Tracing Identities, Caste, and Gender during 1857

Dalit History Month
3 min readApr 15, 2024

The writings on Jhalkari Bai

Situating 1857 and Its Significance
The revolt of 1857 marked a distinct and significant break in early modern Indian history in several ways. Formally, it ended the monopoly of the company as a ruling power in the subcontinent and ushered in the era of the crown rule through the charter act of 1858. The first war of independence and its idea was legitimized and celebrated through popular memory, as well as literary and cinematic documentations that largely maintained a collective, uniform and equalist identity of the uprising, which in some senses vocalized the notion of a “oneness”. This
also is a North-Indian perspective which exaggerated the anti-British sentiment in the light of a newly rising ‘nationalist’ motivation as per a lot of nationalist historians. This however is something questioned by the subaltern school of history, which claims that it was individual self-
interest of the princely and landed class that made them lead the revolt and not an innate idea of nationalism (Gupta, 2007).
In understanding such a complex phenomenon, it is also important to locate the masses who lived at the peripheries of this struggle.

Where do we locate the oppressed in such a context?

Given the popular nationalist context that viewed the coming of 1857 as a culmination of a homogenous, “Indian” identity, it is important to demystify and locate those who were both “otherised” by power structures of their time and negated by histories of ours. Most historians viewed the composition of the revolt being led by the elite, the positions of sepoys owing to growing militarization and globalization of the British army was numerically increased, which meant that the historical purity of the profession was being infiltrated upon by other castes. The very few Dalit narratives of 1857 deploy an impassioned language and are written usually
by Dalit men who are not trained historians. These writers are inspired by altogether different sentiments, revealing the inner dynamics of Dalit politics as well. These writings are now read claiming an erasure of the dalit past and using it for the furtherance of their future.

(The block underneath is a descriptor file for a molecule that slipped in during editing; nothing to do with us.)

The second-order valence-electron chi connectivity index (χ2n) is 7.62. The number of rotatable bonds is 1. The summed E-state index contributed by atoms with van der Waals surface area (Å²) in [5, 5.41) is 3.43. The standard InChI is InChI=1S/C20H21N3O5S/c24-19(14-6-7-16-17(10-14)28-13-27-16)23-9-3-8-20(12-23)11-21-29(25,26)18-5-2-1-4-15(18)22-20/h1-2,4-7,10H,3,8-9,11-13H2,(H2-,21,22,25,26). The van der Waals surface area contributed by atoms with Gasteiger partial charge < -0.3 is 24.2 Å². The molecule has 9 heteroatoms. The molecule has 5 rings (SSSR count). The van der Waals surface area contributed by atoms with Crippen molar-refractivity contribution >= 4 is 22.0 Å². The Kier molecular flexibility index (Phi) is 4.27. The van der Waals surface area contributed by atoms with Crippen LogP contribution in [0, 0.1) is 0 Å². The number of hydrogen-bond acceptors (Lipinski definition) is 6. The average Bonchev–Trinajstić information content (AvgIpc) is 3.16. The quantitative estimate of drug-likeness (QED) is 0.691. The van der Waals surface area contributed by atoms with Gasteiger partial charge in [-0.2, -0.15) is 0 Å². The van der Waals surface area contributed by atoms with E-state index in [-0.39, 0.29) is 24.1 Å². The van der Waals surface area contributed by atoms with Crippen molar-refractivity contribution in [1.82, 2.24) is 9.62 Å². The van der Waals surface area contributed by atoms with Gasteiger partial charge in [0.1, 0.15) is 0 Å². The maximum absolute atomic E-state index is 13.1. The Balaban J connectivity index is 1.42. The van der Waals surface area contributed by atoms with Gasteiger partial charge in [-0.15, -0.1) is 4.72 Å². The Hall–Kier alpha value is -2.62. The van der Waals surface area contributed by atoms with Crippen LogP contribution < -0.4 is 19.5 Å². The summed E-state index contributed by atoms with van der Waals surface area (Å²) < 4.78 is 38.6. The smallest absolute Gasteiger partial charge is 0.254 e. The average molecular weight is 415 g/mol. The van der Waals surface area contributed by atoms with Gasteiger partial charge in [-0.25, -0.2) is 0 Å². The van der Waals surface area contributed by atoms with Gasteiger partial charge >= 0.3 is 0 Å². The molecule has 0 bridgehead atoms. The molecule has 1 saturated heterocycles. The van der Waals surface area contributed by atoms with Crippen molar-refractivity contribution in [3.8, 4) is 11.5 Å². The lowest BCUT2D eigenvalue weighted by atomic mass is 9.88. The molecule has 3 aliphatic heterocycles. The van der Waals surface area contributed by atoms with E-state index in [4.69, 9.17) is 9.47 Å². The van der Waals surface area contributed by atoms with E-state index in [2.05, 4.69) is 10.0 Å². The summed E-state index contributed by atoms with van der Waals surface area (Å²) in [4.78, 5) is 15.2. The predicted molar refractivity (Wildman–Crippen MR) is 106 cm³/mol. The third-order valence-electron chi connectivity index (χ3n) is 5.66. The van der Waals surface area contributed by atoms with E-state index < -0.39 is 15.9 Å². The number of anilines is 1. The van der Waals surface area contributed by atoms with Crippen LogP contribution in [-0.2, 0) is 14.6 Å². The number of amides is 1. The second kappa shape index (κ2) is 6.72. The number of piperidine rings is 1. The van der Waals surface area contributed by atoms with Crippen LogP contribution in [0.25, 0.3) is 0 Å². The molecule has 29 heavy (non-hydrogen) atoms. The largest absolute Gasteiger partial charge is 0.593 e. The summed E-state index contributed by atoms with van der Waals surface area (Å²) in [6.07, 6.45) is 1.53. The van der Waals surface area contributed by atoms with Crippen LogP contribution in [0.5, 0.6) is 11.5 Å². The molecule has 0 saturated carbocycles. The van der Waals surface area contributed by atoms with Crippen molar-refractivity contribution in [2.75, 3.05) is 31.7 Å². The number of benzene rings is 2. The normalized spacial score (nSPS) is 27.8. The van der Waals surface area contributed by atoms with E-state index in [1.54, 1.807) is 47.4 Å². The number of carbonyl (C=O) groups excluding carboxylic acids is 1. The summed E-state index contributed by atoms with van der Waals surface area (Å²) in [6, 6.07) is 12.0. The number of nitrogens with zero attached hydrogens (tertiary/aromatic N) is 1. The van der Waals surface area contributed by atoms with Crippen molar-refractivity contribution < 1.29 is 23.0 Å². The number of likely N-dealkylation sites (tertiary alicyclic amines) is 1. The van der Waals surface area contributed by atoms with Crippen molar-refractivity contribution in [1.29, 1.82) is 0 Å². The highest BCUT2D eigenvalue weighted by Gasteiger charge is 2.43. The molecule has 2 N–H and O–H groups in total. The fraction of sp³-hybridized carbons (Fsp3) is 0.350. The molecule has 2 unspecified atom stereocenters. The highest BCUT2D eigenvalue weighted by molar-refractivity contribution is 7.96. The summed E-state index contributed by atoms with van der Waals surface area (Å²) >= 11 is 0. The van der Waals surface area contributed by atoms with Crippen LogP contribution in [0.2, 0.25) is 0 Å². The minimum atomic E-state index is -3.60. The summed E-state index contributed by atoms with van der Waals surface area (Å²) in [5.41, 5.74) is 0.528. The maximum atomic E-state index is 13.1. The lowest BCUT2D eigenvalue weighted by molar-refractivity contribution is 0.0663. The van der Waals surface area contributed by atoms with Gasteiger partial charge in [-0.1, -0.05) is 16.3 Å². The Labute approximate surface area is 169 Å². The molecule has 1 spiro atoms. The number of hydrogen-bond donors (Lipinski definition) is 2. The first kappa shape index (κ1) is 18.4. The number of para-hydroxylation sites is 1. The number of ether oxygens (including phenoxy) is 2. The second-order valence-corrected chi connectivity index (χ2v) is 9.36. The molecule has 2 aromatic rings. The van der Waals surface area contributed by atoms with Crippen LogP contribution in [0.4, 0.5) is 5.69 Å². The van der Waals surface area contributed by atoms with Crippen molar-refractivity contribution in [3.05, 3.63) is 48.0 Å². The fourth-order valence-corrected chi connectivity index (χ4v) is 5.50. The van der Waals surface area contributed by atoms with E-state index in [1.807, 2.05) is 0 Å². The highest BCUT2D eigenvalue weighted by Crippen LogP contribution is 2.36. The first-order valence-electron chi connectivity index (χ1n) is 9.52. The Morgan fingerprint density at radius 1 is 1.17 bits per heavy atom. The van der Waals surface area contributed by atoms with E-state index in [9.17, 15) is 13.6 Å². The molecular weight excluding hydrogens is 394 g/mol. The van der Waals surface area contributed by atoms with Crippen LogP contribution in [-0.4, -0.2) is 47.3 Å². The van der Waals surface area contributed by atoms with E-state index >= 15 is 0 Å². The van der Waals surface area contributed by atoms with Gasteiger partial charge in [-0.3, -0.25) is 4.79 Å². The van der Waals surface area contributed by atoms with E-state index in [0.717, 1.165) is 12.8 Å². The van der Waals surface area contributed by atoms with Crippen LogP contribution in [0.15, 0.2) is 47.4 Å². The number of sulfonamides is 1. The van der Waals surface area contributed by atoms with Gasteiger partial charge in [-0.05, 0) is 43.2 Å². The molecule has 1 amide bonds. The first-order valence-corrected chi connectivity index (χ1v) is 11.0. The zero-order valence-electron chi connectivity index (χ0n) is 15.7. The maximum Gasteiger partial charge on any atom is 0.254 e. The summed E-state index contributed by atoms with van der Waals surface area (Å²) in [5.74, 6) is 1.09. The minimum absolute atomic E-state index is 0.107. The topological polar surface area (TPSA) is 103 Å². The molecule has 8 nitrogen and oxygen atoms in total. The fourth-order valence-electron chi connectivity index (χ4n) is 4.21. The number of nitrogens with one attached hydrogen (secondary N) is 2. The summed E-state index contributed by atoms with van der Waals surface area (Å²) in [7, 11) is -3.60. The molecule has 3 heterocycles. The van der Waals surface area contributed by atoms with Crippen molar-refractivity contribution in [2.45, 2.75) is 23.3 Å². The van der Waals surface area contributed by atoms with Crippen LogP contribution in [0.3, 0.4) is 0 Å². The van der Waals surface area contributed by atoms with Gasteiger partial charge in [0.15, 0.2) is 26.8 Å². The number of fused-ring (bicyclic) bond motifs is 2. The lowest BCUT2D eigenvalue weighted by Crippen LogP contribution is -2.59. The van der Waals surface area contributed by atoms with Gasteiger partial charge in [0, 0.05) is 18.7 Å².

Dalit Virangana: Jhalkari Bai

Representations of Dalit Viranganas (warriors) can be an important source of insight into gender politics from a Dalit perspective, and a site of struggle over meanings of 1857. They indicate certain ways in which 1857 is remembered and retained by the Dalits, its relationship to their
social and political positioning and sense of belonging to the nation.
Jhalkari Bai Kori, a contemporary of Rani Lakshmibai of Jhansi is one of the most important figures of such a historical intersection. Born on 22 November 1830 in the Jhansi region to a Dalit family, Jhalkaribai was trained in ‘masculine’ arts like horse-riding and martial arts. When
the queen was briefed on Jhalkaribai’s brave acts, she quickly inducted her into the women’s wing of her army and trained her further in warfare, giving her charge of the ‘Durga Dal’. While her identity is majorly missing from textbooks and popular history, the oral memory of her
tales of courage and valor have lived on in stories shared by the Dalit community. They largely remain absent in both British and mainstream Indian historiography.

Tracing the contemporary significance of Dalit Viranganas
Even though the stories of Dalit women like Jhalkari Bai are largely penned by men, they still depict women as actors and agents instead of passive and subordinated subjects. We must also note that sometimes such achievements are juxtaposed with the subdued lives of dalit women
given how they have been denied education, access to spaces, and have been sexually won over by their male counterparts. Oral histories give them the due voices and spaces for stories and discourses that subvert the conventional. Such historiography might not be radically transformative but still progressive given how it manages to create a psychic space for the
subaltern groups, ascribing a dignified sense of belongingness to some extent.

About the author: Aditi Verma is a final year student of political science and economics at St. Stephen’s College, University of Delhi. She is from Rajasthan and her research interests revolve around gendered caste identities and related public policy frameworks.

1. Gupta, C. (2007). Dalit “Viranganas” and Reinvention of 1857. Economic and Political
Weekly, 42(19), 1739–1745.
2. Liddle, J., & Joshi, R. (1985). Gender and Imperialism in British India. Economic and
Political Weekly, 20(43), WS72–WS78.
3. Reactivating the Past: Dalits and Memories of 1857 on JSTOR. (n.d.).
4. Sonpimple, U. (2015). Remembering Jhalkari Bai, Dalit Hero of 1857 War against British written by Upendra Sonpimple.



Dalit History Month

Redefining the History of the Subcontinent through a Dalit lens. Participatory Community History Project